I agree, it's unfair to charge you for bbc channels just because you own a tv. It's a very regressive tax: however little money you earn, however little bbc you watch, you must pay £145 per year just to own a cheap second-hand tv.

A lot of magistrates' time is wasted on prosecuting this, and the majority of people prosecuted are women, who tend to be at home in the daytime when the license enforcement come. Those who can't pay the fine spend time in jail.

The BBC should be a subscription service, then those who think it's great value for money can continue to opt in. Personally I love their programs and would happily opt in, but I don't see why people who dislike the bbc, or would rather save the money and watch other channels, should have to pay for it.

Or if you believe it's a public service, which should be provided for everyone, then it should come out of normal taxes. That way the amount people pay towards it would be proportional to their income, a much less regressive system.

UnimaginitiveDadThemedUsername Fri 12-Oct-12 22:53:43

OP - you're not "...forced to buy something..."

No-one is holding a gun to your head and making you own a television.

alcofrolic Fri 12-Oct-12 22:54:56

I don't want to watch adverts. I hate adverts. I an not interested in adverts. I loathe it when programmes are interrupted by adverts.
This is why I like the licence fee. There are no adverts...........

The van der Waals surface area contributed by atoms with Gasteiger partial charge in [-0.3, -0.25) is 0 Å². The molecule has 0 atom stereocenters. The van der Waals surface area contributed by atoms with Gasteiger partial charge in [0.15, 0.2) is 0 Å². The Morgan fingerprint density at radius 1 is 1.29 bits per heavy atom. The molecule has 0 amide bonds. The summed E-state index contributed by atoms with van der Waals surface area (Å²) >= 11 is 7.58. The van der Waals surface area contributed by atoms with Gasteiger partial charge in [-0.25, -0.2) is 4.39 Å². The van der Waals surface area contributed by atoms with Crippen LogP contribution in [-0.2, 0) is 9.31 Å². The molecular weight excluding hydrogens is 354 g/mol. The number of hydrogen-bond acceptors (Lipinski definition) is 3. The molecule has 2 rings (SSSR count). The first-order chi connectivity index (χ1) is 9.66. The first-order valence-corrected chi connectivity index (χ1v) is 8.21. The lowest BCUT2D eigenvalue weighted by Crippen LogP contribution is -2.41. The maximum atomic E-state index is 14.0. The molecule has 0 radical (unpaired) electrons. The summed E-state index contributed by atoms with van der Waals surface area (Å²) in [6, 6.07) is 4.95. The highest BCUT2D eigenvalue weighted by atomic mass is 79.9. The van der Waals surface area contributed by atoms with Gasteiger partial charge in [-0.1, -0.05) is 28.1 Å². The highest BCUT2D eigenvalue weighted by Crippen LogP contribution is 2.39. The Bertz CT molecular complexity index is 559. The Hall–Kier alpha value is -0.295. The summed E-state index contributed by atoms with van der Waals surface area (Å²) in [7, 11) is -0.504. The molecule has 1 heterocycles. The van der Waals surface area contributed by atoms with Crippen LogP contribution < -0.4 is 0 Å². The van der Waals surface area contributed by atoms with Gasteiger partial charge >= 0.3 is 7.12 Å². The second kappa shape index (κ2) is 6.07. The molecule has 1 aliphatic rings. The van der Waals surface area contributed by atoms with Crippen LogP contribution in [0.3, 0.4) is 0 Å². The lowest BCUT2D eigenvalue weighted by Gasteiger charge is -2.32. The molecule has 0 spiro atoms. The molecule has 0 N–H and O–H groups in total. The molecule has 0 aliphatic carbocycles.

Also, I could watch BBC on iPlayer without paying a licence fee. No-one's FORCED to pay the fee! (It sounds like you'd be hung, drawn and quartered if you didn't cough up!)

If you're watching Sky, you have to watch the adverts. Adverts are the 'Sky equivalent' of the licensing fee. I find that 'deeply immoral', as I don't want to fund any of the companies advertising on Sky TV.

MMMarmite Fri 12-Oct-12 23:05:59

UnimaginativeDad -

It's an outdated system that stems from the days when the bbc was the only channel on tv. Anyone who wishes to watch sky or channel 4 or itv is forced to pay for the bbc.

It only sounds sensible because we are so used to it. But imagine if someone tried to impose it on a newer technology like the internet. Imagine if the government said that, because the government and bbc websites are so great, and many internet users go on them, we should have an "internet licence fee", and anyone who wants an internet connection in the UK must pay £150 for these websites, even if they never use them and just want to go on facebook and wikipedia. Would it fair to force every internet user, whatever their interests, to pay for those specific websites whether they use them or not?

nepkoztarsasag Fri 12-Oct-12 23:38:57

OP - you are Frederic Michel and I claim my lifelong subscription to Sky Atlantic!

SushiPaws Fri 12-Oct-12 23:43:45

I'm happy to pay a licence fee, I think the bbc is worth it.

MrJudgeyPants Sat 13-Oct-12 00:02:11

Having actually worked for the BBC (in various engineering departments), I can attest that I know of no other organisation so adept at pissing money away.

The BBC licence is, in effect, a Telly Tax - it is levied whether you choose to watch the BBC or not. In this age of digital platforms and sophisticated conditional access systems there is no reason why the BBC could not become subscription based with viewers given the option to opt out of their services. Modern CA technology (especially when the subscription is paid by direct debit) would probably make collecting subscriptions a lot easier and cheaper than the current license system.

If this were to be the case, I would probably choose to opt into the system to continue watching the BBC output but I can sympathise with those who would rather not pay the fee and see no reason to resort to using the law to compel them to pay.